According to California nonprofit Canopy.org, evaporation from one tree can produce the same cooling effect as 10 room-size air conditioners. That lowers the average summer temperature in highly canopied cities such as Palo Alto, California (which has 37.6 percent canopy), by up to 8 degrees compared with neighboring areas.
Don’t ignore the public space outside of your business. It’s an asset that should be cultivated and leveraged. This asset is often overlooked by the business community since it’s not directly indoors. Currently, the sidewalks of Commercial Drive do not offer a secure and pleasant place to stay or linger. Slow Streets found that Commercial Drive is a rather uncomfortable place for walking: sound volumes from traffic registered at 76DB, the equivalent of standing 15m from a highway. We also observed the activities of over 1,000 people and found that there was an apprehension to linger and socialize with only 14% of people observed doing so…
By inviting people to stay and linger on the sidewalks of Commercial Drive, businesses could see an increase in revenue. In short, traffic calming is good for business. The sidewalks and public space outside of your business are a critical asset that can serve as a magnet to attract people. A bike lane will encourage people to spend time on the sidewalks on Commercial Drive because the public space is more comfortable. Reductions in automobile speeds and volumes reduce the noise people experience at the sidewalk.
As an aside, I wonder about the degree to which changes to our cities are shaping the way we live. Take this chart, which shows how Americans have been meeting mates over the last 70 years.
Local networks – i.e. meeting people through neighbours or family – have steadily become less important, while friends and coworkers became more important before falling off a cliff over the last two decades. Online dating has risen up to supplant most other options – a sign of a time-poor society where opportunities for personal contact are increasingly limited?
— Paul Kirby (@paul1kirby) February 15, 2016
In other areas, the adverse impacts of urban form are much more clear. Take Houston, for example. According to Tom Dart in the Guardian, one in five Houstonians are expected to be diabetic by 2040. This is a slow-motion public health disaster brought on by cheap sugar and car dependence:
Large homes sprout in the shadow of recently opened sections, promising cheap middle-class living with a heavy cost: a commute to central Houston of up to 90 minutes each way during rush hour, with minimal public transport options.
“A lot of time in Houston is spent in a car,” says Foreman, assistant director of Houston’s Department of Health and Human Services. This informs one of the Cities Changing Diabetes study’s most notable findings: that “time poverty” is among the risk factors in Houston for developing type 2 diabetes.
This means that young, relatively well-off people can also be considered a vulnerable population segment, even though they might not fit the traditional profile of people who may develop type 2 diabetes – that is, aged over 45, with high blood pressure and a high BMI, and perhaps disadvantaged through poverty or a lack of health insurance.
“You generally think of marginalised, lower income communities in poverty as your keys to health disparities but I think what we learned from our data in Houston is that we now have to expand the definition of what vulnerable is and what at-risk means. Just because we live in an urban environment, we may all indeed be vulnerable,” says Foreman.
In other words, not only its residents’ dietary choices but the way Houston is constructed as a city appears to be contributing to its diabetes problem, so tackling the issue requires architects as well as doctors; more sidewalks as well as fewer steaks.
People occasionally go on about how Auckland should be more like Houston. But the truth is that our public health system couldn’t afford it. As of 2013, 5.4% of NZ’s population was diagnosed with Type 2 diabetes. An earlier (2008) study found that our public health system spent $600 million annually treating people with diabetes. Imagine doubling or tripling that, as Houston is going to have to do.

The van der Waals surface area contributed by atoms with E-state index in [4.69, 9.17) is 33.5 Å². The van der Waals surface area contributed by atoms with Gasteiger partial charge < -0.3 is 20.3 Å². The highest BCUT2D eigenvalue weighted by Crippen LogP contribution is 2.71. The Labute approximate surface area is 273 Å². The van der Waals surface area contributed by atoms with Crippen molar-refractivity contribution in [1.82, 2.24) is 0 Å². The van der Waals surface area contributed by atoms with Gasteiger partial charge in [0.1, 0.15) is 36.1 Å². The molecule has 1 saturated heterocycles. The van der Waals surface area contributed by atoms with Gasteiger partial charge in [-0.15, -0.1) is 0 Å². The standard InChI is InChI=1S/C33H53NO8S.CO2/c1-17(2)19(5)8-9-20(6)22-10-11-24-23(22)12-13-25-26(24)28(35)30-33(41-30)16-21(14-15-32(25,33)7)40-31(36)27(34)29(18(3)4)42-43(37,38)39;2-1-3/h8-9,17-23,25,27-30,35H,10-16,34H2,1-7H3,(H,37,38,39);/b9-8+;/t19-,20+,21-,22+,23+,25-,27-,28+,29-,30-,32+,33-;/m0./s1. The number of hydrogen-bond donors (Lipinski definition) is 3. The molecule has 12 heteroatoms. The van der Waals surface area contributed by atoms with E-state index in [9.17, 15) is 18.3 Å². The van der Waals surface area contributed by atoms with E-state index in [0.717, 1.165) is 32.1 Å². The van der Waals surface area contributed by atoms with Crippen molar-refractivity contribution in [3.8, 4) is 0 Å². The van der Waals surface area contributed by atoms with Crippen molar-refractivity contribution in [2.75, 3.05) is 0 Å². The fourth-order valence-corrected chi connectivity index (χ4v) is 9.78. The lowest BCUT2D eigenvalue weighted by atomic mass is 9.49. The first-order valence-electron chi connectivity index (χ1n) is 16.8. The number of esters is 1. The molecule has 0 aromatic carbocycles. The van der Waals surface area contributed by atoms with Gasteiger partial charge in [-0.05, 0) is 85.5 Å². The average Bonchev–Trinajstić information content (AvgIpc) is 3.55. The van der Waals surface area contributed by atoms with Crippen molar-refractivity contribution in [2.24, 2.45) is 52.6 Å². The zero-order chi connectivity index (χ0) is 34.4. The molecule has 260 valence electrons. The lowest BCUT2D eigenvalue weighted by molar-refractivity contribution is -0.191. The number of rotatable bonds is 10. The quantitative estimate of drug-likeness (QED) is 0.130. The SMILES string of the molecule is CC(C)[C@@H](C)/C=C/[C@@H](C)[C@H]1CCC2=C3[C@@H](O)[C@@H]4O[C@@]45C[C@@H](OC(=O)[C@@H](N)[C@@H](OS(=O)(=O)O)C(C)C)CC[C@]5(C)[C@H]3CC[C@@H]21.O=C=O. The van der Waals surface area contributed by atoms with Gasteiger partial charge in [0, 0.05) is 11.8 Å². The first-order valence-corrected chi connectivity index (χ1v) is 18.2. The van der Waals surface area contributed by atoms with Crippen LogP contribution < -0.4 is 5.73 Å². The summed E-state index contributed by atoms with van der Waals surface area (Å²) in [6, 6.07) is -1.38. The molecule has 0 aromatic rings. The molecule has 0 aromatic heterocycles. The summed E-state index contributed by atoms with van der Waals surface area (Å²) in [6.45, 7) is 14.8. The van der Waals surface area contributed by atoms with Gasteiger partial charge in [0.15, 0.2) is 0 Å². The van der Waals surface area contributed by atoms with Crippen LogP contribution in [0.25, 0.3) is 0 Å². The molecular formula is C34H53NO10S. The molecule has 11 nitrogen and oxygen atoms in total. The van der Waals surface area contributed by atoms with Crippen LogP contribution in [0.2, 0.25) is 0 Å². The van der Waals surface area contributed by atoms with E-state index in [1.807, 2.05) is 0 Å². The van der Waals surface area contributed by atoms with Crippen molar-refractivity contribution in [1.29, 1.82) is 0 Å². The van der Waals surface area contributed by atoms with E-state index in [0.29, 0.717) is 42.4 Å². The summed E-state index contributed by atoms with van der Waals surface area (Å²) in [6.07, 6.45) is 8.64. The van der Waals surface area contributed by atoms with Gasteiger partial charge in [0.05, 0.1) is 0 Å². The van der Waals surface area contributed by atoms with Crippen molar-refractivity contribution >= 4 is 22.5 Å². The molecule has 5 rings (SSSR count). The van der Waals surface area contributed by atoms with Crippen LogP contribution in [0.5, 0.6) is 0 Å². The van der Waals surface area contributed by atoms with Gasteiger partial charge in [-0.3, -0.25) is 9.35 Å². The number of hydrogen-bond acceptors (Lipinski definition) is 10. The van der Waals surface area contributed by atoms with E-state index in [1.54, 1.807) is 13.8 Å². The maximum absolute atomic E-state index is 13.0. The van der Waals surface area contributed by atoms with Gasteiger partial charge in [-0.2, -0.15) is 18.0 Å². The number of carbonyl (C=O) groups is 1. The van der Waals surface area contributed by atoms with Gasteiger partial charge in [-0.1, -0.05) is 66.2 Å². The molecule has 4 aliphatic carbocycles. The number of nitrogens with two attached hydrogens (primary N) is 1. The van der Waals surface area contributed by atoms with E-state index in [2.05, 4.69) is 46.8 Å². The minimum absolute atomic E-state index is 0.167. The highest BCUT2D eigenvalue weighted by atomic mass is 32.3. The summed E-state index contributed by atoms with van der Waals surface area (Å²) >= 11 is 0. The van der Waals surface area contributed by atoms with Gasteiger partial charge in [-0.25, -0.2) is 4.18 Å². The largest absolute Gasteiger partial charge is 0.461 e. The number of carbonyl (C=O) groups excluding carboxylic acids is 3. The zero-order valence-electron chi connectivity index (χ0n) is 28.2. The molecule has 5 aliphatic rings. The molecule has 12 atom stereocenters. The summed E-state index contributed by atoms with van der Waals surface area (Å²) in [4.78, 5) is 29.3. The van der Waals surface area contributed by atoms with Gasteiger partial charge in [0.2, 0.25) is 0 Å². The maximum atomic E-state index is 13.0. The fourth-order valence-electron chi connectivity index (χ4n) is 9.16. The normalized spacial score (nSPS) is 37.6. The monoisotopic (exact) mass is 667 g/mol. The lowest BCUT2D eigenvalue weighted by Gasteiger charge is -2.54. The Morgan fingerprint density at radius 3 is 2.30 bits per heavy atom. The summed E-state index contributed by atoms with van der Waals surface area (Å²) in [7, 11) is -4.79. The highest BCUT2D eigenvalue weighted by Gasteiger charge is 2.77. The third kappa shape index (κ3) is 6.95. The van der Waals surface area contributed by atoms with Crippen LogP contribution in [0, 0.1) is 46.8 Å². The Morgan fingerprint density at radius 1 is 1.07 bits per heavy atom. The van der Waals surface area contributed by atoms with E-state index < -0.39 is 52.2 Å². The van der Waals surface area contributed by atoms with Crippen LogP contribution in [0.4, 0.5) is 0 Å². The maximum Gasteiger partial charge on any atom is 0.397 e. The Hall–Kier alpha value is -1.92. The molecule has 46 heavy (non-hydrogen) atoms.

While we’re talking about oil-rich theocracies, here’s an amusing BBC video on a Saudi Arabian sheikh’s sweet ride (WARNING: contains Jeremy Clarkson):
Also on the subject of gigantism, a Reddit user has helpfully compared several definitions of “high rise” buildings:
Lastly, I’d like to highlight two important articles on the importance of politeness and kindness in debates.
First, Lindy West writes about her experience with internet trolling / online intimidation – in particular, “what happened when I confronted my cruellest troll“. Unfortunately, some people treat online anonymity as a license to bully and harass others, especially women who are speaking their minds. This is one of the reasons that Transportblog has strong user guidelines against disrespectful behaviour, ad hominem attacks, and bigotry:
For the past three years or so, at least one stranger has sought me out pretty much every day to call me a fat bitch (or some pithy variation thereof). I’m a writer and a woman and a feminist, and I write about big, fat, bitchy things that make people uncomfortable. And because I choose to do that as a career, I’m told, a constant barrage of abuse is just part of my job. Shrug. Nothing we can do. I’m asking for it, apparently.
Being harassed on the internet is such a normal, common part of my life that I’m always surprised when other people find it surprising. You’re telling me you don’t have hundreds of men popping into your cubicle in the accounting department of your mid-sized, regional dry-goods distributor to inform you that – hmm – you’re too fat to rape, but perhaps they’ll saw you up with an electric knife? No? Just me? People who don’t spend much time on the internet are invariably shocked to discover the barbarism – the eager abandonment of the social contract – that so many of us face simply for doing our jobs.
Others, of course, are willing to bully in person. When Auckland Council called a special session on its submissions to the independent Unitary Plan hearings panel on Wednesday, it invited along a range of people to speak. According to Hive News journalist Bernard Hickey, here’s what happened when youth group representatives got up to speak:
I watched this democratic deficit exposed most cruelly when the Council’s Youth Advisory Chair, Flora Apulu, spoke to the Council about how she felt the weight of the city’s half a million young people sitting on her shoulders as she argued for the affordable housing they desperately needed from this ‘up-zoned’ plan.
She was jeered and heckled by the dozens of rich, elderly and very Pakeha homeowners sitting just metres behind her. “Oh poor you,” they shouted.
Sudhvir Singh from Generation Zero was jeered even more loudly when he said the generation of home owners sitting behind him were ‘pulling up the ladder’ of home ownership on the young of today. “Poor you,” was the response again.
That’s it for the week. Go out and be kind to someone.